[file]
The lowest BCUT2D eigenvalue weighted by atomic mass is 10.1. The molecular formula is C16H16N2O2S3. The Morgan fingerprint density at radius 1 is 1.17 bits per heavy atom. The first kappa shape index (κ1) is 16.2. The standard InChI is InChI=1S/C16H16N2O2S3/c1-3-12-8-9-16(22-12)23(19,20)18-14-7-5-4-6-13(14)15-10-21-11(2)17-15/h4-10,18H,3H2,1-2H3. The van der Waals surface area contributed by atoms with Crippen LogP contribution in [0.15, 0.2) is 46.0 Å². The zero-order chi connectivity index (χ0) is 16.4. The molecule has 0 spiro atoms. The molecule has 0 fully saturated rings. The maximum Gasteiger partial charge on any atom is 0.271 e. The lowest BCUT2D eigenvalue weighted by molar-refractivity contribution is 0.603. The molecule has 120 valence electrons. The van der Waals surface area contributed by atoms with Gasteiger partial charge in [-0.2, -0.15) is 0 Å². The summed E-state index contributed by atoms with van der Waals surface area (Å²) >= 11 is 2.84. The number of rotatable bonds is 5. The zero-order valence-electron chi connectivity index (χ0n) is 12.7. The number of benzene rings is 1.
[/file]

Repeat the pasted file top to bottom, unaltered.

The lowest BCUT2D eigenvalue weighted by atomic mass is 10.1. The molecular formula is C16H16N2O2S3. The Morgan fingerprint density at radius 1 is 1.17 bits per heavy atom. The first kappa shape index (κ1) is 16.2. The standard InChI is InChI=1S/C16H16N2O2S3/c1-3-12-8-9-16(22-12)23(19,20)18-14-7-5-4-6-13(14)15-10-21-11(2)17-15/h4-10,18H,3H2,1-2H3. The van der Waals surface area contributed by atoms with Crippen LogP contribution in [0.15, 0.2) is 46.0 Å². The zero-order chi connectivity index (χ0) is 16.4. The molecule has 0 spiro atoms. The molecule has 0 fully saturated rings. The maximum Gasteiger partial charge on any atom is 0.271 e. The lowest BCUT2D eigenvalue weighted by molar-refractivity contribution is 0.603. The molecule has 120 valence electrons. The van der Waals surface area contributed by atoms with Gasteiger partial charge in [-0.2, -0.15) is 0 Å². The summed E-state index contributed by atoms with van der Waals surface area (Å²) >= 11 is 2.84. The number of rotatable bonds is 5. The zero-order valence-electron chi connectivity index (χ0n) is 12.7. The number of benzene rings is 1.